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Zigger Zagger! Oi! Oi! Oi! How football’s first musical kicked off

A scene from National Youth Theatre's original 1967 production of Zigger Zagger. Photo: John Haynes A scene from National Youth Theatre's original 1967 production of Zigger Zagger. Photo: John Haynes
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The National Youth Theatre’s revival of Peter Terson’s 1960s terraces-set musical marks its 50th anniversary. Nick Smurthwaite looks back at the birth of the boisterous ‘football opera’, the NYT’s first ever new-writing commission.

Half a century after it was written, the title anthem of Peter Terson’s iconic musical Zigger Zagger – set in and around the football terraces of a club in the 1960s – still rings out loud and clear at Stamford Bridge, the home of current Premier League champions Chelsea: “Zigger zagger! Oi! Oi! Oi!”

To mark the work’s 50th anniversary, the National Youth Theatre, for which the show was written in 1967, is staging a rare revival at Wilton’s, London’s oldest surviving music hall.

It is an appropriate venue for a show that, like John Osborne’s The Entertainer, owes a lot to old-fashioned values. One critic at the time of its premiere at the now defunct Jeanetta Cochrane Theatre in London described it as “a football opera”, but in truth its roots were more firmly planted in boisterous music hall.

50th anniversary promotional image. Photo: Helen Maybanks

Though the NYT had already been in existence for a decade, its founder-director Michael Croft had concentrated mostly on producing Shakespeare and the classics with his untrained youngsters.

On seeing a musical adaptation of Arnold Bennett’s short story Jock-on-the-Go at the Victoria Theatre in Stoke-on-Trent, Croft invited Terson, then resident playwright at the venue, to be the first person to write a play specially for the NYT. His only stipulation was that it had to serve a large cast of young people.

“Peter Terson was the writer I’d been looking for since we started,” Croft told a journalist later. “Somebody who could write plays for kids without patronising them, someone with a keen and wise eye, and a generosity of spirit towards the more unlikeable aspects of human nature.”

Two months later, Croft received the first draft of Zigger Zagger, accompanied by a note from the author that read: “At first I thought it was great, but then I was struck with the thought, ‘Who’s interested in football nowadays – it’s square!’ But if you are interested in the idea and put your own schemes forward, I am still keen to work on it.”

Croft was indeed interested in the idea, being steeped in football culture from his early years growing up in Manchester in the 1930s.

But they both knew that football – and the tribal nature of the terraces – was only the framework for Zigger Zagger. At its heart was dispossessed youth and a young man’s search for something to validate his existence.

As Croft wrote in his introduction to the text: “Zigger Zagger showed the dismal prospect awaiting the average lad, the narrow limits of his opportunity, the tiredness and cynicism of the adults in authority over him.”

The big challenge for Croft and Terson was how to stage this unwieldy hybrid of musical and contemporary drama. The jokey, plain-speaking playwright made it clear from the start that finding a modus operandi was more Croft’s problem than his. “I just write it,” he told Croft. “You’ve got to work it out.”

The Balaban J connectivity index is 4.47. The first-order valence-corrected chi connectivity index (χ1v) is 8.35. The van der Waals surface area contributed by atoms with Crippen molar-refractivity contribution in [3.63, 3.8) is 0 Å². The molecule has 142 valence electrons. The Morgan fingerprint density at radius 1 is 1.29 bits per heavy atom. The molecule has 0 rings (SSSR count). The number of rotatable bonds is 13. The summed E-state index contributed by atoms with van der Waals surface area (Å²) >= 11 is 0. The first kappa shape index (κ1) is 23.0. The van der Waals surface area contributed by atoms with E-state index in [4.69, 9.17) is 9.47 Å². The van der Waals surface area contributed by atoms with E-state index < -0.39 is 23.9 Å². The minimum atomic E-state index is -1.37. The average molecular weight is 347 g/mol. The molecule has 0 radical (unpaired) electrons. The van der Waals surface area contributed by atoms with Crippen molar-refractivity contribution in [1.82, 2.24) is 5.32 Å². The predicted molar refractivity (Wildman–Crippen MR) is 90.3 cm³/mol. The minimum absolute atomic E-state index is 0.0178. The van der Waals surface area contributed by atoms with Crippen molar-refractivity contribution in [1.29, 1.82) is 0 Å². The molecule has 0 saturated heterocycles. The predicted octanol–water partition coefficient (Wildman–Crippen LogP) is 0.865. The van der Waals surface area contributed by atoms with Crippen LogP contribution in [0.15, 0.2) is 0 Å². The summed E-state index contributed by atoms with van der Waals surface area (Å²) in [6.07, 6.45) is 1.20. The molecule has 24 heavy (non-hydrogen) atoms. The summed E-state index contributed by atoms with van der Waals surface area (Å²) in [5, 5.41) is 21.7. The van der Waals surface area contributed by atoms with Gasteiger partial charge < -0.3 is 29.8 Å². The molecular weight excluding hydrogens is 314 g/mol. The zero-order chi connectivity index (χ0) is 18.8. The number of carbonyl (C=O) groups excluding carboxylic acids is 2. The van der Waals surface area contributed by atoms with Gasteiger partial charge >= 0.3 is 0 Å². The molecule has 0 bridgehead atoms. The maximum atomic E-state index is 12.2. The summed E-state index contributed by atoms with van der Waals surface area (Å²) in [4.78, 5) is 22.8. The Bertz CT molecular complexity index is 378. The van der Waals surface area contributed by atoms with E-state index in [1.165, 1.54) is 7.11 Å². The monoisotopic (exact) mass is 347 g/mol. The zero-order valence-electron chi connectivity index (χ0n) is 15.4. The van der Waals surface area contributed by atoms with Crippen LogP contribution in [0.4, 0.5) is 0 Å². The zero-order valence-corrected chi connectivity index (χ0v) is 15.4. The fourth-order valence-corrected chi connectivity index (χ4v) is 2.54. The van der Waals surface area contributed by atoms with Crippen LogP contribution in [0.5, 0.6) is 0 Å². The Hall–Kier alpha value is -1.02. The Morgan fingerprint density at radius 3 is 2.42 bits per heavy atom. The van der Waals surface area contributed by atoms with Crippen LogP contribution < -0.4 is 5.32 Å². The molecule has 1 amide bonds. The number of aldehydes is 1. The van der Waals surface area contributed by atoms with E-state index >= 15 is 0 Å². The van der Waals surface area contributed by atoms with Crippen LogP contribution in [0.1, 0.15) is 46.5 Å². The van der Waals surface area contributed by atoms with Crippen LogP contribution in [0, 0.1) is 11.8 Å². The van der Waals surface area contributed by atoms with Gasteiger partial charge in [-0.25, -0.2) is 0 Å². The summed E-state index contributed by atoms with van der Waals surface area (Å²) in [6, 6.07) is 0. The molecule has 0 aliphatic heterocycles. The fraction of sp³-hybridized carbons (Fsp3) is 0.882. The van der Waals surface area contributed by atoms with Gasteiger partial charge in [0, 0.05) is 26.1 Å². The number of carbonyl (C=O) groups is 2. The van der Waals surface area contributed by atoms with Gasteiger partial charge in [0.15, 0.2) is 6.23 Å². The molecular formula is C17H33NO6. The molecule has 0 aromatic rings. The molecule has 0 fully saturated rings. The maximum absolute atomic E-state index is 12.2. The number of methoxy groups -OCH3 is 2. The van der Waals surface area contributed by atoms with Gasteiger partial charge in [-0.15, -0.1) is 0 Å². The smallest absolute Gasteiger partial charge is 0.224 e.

Croft’s solution was to put the football fans in a specially constructed stand upstage as an ever-present Greek chorus, either commenting on the action, taking part in it or simply to lift up its heart in song whenever required. The entire company, making up the football crowd, was on stage throughout the show. Cast members came out of the stand for their individual scenes, then returned to it when no longer involved in the action.

During the four-week rehearsal period, with a 90-strong cast – average age 17 – Zigger Zagger gradually took shape. Together, Croft and Terson created a groundbreaking show that was to put NYT on the map.

Croft writes: “There was a heady excitement to all the early rehearsals. New ideas could be tried out, new routines added. Everything evolved from that football stand. On the one hand it provided a rigid framework, on the other immense fluidity. Terson fell into immediate rapport with the company, altering dialogue where he felt lines could be improved to suit the actor, and sometimes adding [lines] where the actor’s own personality sparked off fresh ideas about the part he was playing.”

One visitor to rehearsals was football fanatic and ex-NYT member Bill Kenwright, then a jobbing actor, who was shocked at the exclusion of the Liverpool football anthem You’ll Never Walk Alone. Croft agreed, found a place for it and, sung by the fans with appropriate passion, it became a highlight of the performance.

Right up to the dress rehearsal, Croft said he doubted it would succeed. “My first intimation that we might have a success on our hands came when Simon Ward, another NYT alumni, who was co-directing a Shakespeare play with me at the time, saw one of the final rehearsals and said that it had left him completely stunned. He assured me it would be a knock-out.”

Opening to £20-worth of advance booking, Zigger Zagger proceeded to wow audiences and critics alike. The four-week run was quickly sold out, and the show has been produced by countless schools, colleges and youth companies ever since. This is the NYT’s ninth revival of it.

Terson, now 85 and living in Ross-on-Wye, dedicated the playscript of Zigger Zagger to “a bully of genius”, referring to the normally affable Croft. For his part, Croft paid tribute in his introduction to their “exhilarating and often hilarious friendship”.

Zigger Zagger is at Wilton’s Music Hall, London, from September 6-9

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